Anyone who bought or adopted a kitten in the run-up to the Covid-19 lockdown restrictions coming in is currently facing or will shortly be facing a potentially very challenging issue. This if of course that their new pet will reach sexual maturity and the point of being able to breed, whilst veterinary services are seriously restricted as part of social distancing measures and are unable to offer spay and neuter services as a result of this.
The same applies to people who have bought or adopted kittens during lockdown too of course, although the extent of this is rather less as most people have deferred planned purchases; and also there is likely to be a few more months before these slightly newer litters come of age, by which time hopefully spay and neuter surgeries will be available once more.
This means that kitten owners who have an unneutered kitten that is coming up to the age at which they’re sexually mature, or whose pet is already of age, will find themselves faced with the problem of both tackling the unwanted behaviours that can occur in cats capable of breeding and vitally, stopping their pets from finding a mate and producing a litter of their own.
Not only is it of course a huge problem if there is suddenly a big spike in the number of litters born at a time when rescue and rehoming shelters are already under significant pressure as a result of Covid-19, but it is also not in the best interests of young female cats to permit them to breed either. Just because a cat is physically able to breed does not mean that she should, and queens should be at least two before they have their first litter to enable them to reach full physical maturity, and to protect the health of both queen and kittens.
The potential issues that unchecked breeding will cause for both the individual owners of the cats in question and the cat population in the UK as a whole has led the RSPCA to make a very clear plea to the owners of unneutered cats and kittens who are in limbo whilst waiting for spay and neuter to get the green flag once more:
Keep unneutered cats and kittens indoors.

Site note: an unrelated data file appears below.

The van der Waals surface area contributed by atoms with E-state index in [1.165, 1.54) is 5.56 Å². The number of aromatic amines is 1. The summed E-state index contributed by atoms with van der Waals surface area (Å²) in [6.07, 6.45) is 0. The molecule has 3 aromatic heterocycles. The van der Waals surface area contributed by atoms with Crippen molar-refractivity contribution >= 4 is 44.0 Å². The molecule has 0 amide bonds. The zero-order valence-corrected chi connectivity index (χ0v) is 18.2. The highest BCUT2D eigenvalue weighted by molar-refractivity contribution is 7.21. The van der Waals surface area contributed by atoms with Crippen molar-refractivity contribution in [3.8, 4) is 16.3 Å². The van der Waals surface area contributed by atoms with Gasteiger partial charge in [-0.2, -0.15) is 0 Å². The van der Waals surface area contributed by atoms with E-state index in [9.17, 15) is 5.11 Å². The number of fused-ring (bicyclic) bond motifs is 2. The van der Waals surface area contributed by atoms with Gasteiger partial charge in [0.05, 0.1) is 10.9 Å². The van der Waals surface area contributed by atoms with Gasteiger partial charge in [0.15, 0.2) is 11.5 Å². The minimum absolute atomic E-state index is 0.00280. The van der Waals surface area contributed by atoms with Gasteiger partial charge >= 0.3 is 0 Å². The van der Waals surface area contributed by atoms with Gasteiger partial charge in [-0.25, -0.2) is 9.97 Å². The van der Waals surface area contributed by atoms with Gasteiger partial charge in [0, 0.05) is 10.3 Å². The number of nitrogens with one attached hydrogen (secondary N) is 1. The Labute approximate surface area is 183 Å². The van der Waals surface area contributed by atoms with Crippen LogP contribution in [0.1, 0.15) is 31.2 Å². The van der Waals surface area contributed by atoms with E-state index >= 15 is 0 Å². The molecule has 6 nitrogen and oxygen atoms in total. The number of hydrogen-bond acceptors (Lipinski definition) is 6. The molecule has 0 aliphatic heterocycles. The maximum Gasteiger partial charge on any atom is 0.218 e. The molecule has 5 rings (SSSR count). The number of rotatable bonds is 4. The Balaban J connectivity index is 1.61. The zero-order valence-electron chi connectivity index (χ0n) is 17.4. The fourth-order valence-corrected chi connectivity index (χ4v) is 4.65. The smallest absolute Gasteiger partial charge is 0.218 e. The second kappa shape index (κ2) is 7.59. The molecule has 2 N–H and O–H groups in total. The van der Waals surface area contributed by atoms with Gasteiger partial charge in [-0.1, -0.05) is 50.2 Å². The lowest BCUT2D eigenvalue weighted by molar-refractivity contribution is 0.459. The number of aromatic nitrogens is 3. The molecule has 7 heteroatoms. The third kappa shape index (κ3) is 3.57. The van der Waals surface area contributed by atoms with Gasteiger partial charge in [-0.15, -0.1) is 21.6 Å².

The potential welfare implications of a huge number of new litters being born is of huge concern to both the RSPCA and other animal welfare charities, which are already under significant pressure and which is apt to worsen over the coming months.
Additionally, female cats can reach sexual maturity as early as four months of age, but that is still a kitten itself; and it is dangerous and harmful for immature queens to breed.
Sexually mature female cats can come into heat and be receptive to mating as frequently as every three weeks too, and it is not uncommon for an unneutered queen to have two litters within just a few months of each other.
When it comes to unneutered male cats too, whilst their owners won’t be the ones left with a litter to contend with, they don’t get off lightly either. The presence of an unneutered male cat can trigger a heat cycle in a female cat, and when a female cat is in heat, unneutered males from miles around will seek her out.
This means a far higher risk of those unneutered males disappearing from their homes and travelling potentially long distances, placing themselves in danger along the way; and running an extremely high risk of getting into serious fights with other unneutered males they cross paths with who all have the same idea.
When a cat reaches sexual maturity, their natural urges to reproduce do make them keen to go in search of a mate, which means they’re likely to be keener to go outside and roam.
Keeping an unneutered cat, particularly a Tom cat, inside is not always easy. However, when it comes to kittens and younger cats that have never been allowed out and so that have no awareness of the outside world at all, it is much easier to achieve this than it is for adult cats that have already been used to going out.
This means that if you haven’t started introducing your kitten to the outside world (which should not happen until after they’ve had their vaccinations anyway) it is wise not to do so, until spay and neuter surgeries are available once more and you can get them neutered first.
Part of the problem here is that nobody knows when veterinary clinics will be able to offer spay and neuter surgeries again, even as lockdown restrictions change and ease. Another issue is that when this is the case, it will not just be spay and neuter surgeries that will be part of the expanded remit of available veterinary services alone.
Other services that have been suspended including vaccinations, some medical procedures and much more will all resume simultaneously, and even a fully staffed clinic will face a significant backlog to work through, which will be handled in order of urgency rather than who got in the queue first!
That said, it is wise to let your vet know now that your pet will need neutering as soon as this is available again, so that they can be added to the list; which once more is likely to be prioritised in terms of the most mature and so, most likely to breed cats first, but getting on the list full stop is wise.